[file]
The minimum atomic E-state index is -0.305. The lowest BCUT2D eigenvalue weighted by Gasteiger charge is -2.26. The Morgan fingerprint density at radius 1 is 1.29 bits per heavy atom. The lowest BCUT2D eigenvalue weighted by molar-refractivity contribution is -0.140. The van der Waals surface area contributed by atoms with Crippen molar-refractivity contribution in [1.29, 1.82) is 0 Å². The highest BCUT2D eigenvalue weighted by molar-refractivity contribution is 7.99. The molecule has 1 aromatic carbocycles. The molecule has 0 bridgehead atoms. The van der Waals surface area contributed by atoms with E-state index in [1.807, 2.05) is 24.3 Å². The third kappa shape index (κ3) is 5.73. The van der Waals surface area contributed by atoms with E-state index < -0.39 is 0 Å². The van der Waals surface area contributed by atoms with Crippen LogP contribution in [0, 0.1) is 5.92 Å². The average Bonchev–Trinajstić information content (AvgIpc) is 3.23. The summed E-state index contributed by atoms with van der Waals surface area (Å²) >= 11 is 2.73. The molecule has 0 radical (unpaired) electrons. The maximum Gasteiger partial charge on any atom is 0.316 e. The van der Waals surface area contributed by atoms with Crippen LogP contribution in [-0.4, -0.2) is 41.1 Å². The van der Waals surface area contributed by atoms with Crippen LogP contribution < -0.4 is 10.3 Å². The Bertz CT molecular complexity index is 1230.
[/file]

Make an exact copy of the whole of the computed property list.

The minimum atomic E-state index is -0.305. The lowest BCUT2D eigenvalue weighted by Gasteiger charge is -2.26. The Morgan fingerprint density at radius 1 is 1.29 bits per heavy atom. The lowest BCUT2D eigenvalue weighted by molar-refractivity contribution is -0.140. The van der Waals surface area contributed by atoms with Crippen molar-refractivity contribution in [1.29, 1.82) is 0 Å². The highest BCUT2D eigenvalue weighted by molar-refractivity contribution is 7.99. The molecule has 1 aromatic carbocycles. The molecule has 0 bridgehead atoms. The van der Waals surface area contributed by atoms with E-state index in [1.807, 2.05) is 24.3 Å². The third kappa shape index (κ3) is 5.73. The van der Waals surface area contributed by atoms with E-state index < -0.39 is 0 Å². The van der Waals surface area contributed by atoms with Crippen LogP contribution in [0, 0.1) is 5.92 Å². The average Bonchev–Trinajstić information content (AvgIpc) is 3.23. The summed E-state index contributed by atoms with van der Waals surface area (Å²) >= 11 is 2.73. The molecule has 0 radical (unpaired) electrons. The maximum Gasteiger partial charge on any atom is 0.316 e. The van der Waals surface area contributed by atoms with Crippen LogP contribution in [-0.4, -0.2) is 41.1 Å². The van der Waals surface area contributed by atoms with Crippen LogP contribution < -0.4 is 10.3 Å². The Bertz CT molecular complexity index is 1230.